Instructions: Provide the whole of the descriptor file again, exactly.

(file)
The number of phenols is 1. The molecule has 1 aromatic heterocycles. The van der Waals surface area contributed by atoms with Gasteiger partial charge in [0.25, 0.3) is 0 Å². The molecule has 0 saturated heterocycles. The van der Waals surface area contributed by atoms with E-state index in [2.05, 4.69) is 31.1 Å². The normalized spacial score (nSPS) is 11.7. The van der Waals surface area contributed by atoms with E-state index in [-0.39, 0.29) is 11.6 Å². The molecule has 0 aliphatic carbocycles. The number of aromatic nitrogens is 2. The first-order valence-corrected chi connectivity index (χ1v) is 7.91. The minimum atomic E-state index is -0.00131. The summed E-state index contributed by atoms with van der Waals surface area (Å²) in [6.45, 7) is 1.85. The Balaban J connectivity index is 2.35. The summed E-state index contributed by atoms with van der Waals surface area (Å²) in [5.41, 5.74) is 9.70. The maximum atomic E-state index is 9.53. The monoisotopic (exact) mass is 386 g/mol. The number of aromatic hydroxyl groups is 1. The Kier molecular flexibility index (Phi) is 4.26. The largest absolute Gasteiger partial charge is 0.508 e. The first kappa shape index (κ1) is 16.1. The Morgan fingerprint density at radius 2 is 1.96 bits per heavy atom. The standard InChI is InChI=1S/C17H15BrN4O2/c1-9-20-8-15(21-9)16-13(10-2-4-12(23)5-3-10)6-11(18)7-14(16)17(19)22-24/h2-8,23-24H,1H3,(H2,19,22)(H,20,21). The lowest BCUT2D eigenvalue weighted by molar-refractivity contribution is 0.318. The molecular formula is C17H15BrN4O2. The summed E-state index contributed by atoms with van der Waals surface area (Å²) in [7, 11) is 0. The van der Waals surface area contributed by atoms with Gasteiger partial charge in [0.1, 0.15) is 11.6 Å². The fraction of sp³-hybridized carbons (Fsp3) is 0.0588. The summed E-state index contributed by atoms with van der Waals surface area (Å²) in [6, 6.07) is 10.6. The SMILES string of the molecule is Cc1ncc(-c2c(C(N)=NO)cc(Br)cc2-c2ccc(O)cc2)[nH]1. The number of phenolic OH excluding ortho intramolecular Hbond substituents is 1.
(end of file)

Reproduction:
The number of phenols is 1. The molecule has 1 aromatic heterocycles. The van der Waals surface area contributed by atoms with Gasteiger partial charge in [0.25, 0.3) is 0 Å². The molecule has 0 saturated heterocycles. The van der Waals surface area contributed by atoms with E-state index in [2.05, 4.69) is 31.1 Å². The normalized spacial score (nSPS) is 11.7. The van der Waals surface area contributed by atoms with E-state index in [-0.39, 0.29) is 11.6 Å². The molecule has 0 aliphatic carbocycles. The number of aromatic nitrogens is 2. The first-order valence-corrected chi connectivity index (χ1v) is 7.91. The minimum atomic E-state index is -0.00131. The summed E-state index contributed by atoms with van der Waals surface area (Å²) in [6.45, 7) is 1.85. The Balaban J connectivity index is 2.35. The summed E-state index contributed by atoms with van der Waals surface area (Å²) in [5.41, 5.74) is 9.70. The maximum atomic E-state index is 9.53. The monoisotopic (exact) mass is 386 g/mol. The number of aromatic hydroxyl groups is 1. The Kier molecular flexibility index (Phi) is 4.26. The largest absolute Gasteiger partial charge is 0.508 e. The first kappa shape index (κ1) is 16.1. The Morgan fingerprint density at radius 2 is 1.96 bits per heavy atom. The standard InChI is InChI=1S/C17H15BrN4O2/c1-9-20-8-15(21-9)16-13(10-2-4-12(23)5-3-10)6-11(18)7-14(16)17(19)22-24/h2-8,23-24H,1H3,(H2,19,22)(H,20,21). The lowest BCUT2D eigenvalue weighted by molar-refractivity contribution is 0.318. The molecular formula is C17H15BrN4O2. The summed E-state index contributed by atoms with van der Waals surface area (Å²) in [7, 11) is 0. The van der Waals surface area contributed by atoms with Gasteiger partial charge in [0.1, 0.15) is 11.6 Å². The fraction of sp³-hybridized carbons (Fsp3) is 0.0588. The summed E-state index contributed by atoms with van der Waals surface area (Å²) in [6, 6.07) is 10.6. The SMILES string of the molecule is Cc1ncc(-c2c(C(N)=NO)cc(Br)cc2-c2ccc(O)cc2)[nH]1. The number of phenolic OH excluding ortho intramolecular Hbond substituents is 1.